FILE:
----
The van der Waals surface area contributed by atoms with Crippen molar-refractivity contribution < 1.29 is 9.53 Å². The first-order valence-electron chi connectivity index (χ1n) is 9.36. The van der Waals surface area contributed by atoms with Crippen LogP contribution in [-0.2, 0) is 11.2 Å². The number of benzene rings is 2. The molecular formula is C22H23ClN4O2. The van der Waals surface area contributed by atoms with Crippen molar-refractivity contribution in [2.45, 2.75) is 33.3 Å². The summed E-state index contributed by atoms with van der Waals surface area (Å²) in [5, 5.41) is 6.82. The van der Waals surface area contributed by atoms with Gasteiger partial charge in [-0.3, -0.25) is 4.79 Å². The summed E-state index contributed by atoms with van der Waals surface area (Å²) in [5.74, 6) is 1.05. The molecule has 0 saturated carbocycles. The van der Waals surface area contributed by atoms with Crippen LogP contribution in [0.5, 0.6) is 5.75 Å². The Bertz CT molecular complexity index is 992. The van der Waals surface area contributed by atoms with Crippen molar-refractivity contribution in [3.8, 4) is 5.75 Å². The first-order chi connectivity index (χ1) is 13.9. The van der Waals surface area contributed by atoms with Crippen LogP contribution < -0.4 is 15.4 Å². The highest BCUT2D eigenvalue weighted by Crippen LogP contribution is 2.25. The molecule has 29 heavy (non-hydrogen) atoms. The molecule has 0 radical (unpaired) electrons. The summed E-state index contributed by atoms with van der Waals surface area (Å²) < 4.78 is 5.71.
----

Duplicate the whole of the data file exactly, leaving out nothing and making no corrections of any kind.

The van der Waals surface area contributed by atoms with Crippen molar-refractivity contribution < 1.29 is 9.53 Å². The first-order valence-electron chi connectivity index (χ1n) is 9.36. The van der Waals surface area contributed by atoms with Crippen LogP contribution in [-0.2, 0) is 11.2 Å². The number of benzene rings is 2. The molecular formula is C22H23ClN4O2. The van der Waals surface area contributed by atoms with Crippen molar-refractivity contribution in [2.45, 2.75) is 33.3 Å². The summed E-state index contributed by atoms with van der Waals surface area (Å²) in [5, 5.41) is 6.82. The van der Waals surface area contributed by atoms with Gasteiger partial charge in [-0.3, -0.25) is 4.79 Å². The summed E-state index contributed by atoms with van der Waals surface area (Å²) in [5.74, 6) is 1.05. The molecule has 0 saturated carbocycles. The van der Waals surface area contributed by atoms with Crippen LogP contribution in [0.5, 0.6) is 5.75 Å². The Bertz CT molecular complexity index is 992. The van der Waals surface area contributed by atoms with Crippen molar-refractivity contribution in [3.8, 4) is 5.75 Å². The first-order chi connectivity index (χ1) is 13.9. The van der Waals surface area contributed by atoms with Crippen LogP contribution < -0.4 is 15.4 Å². The highest BCUT2D eigenvalue weighted by Crippen LogP contribution is 2.25. The molecule has 29 heavy (non-hydrogen) atoms. The molecule has 0 radical (unpaired) electrons. The summed E-state index contributed by atoms with van der Waals surface area (Å²) < 4.78 is 5.71.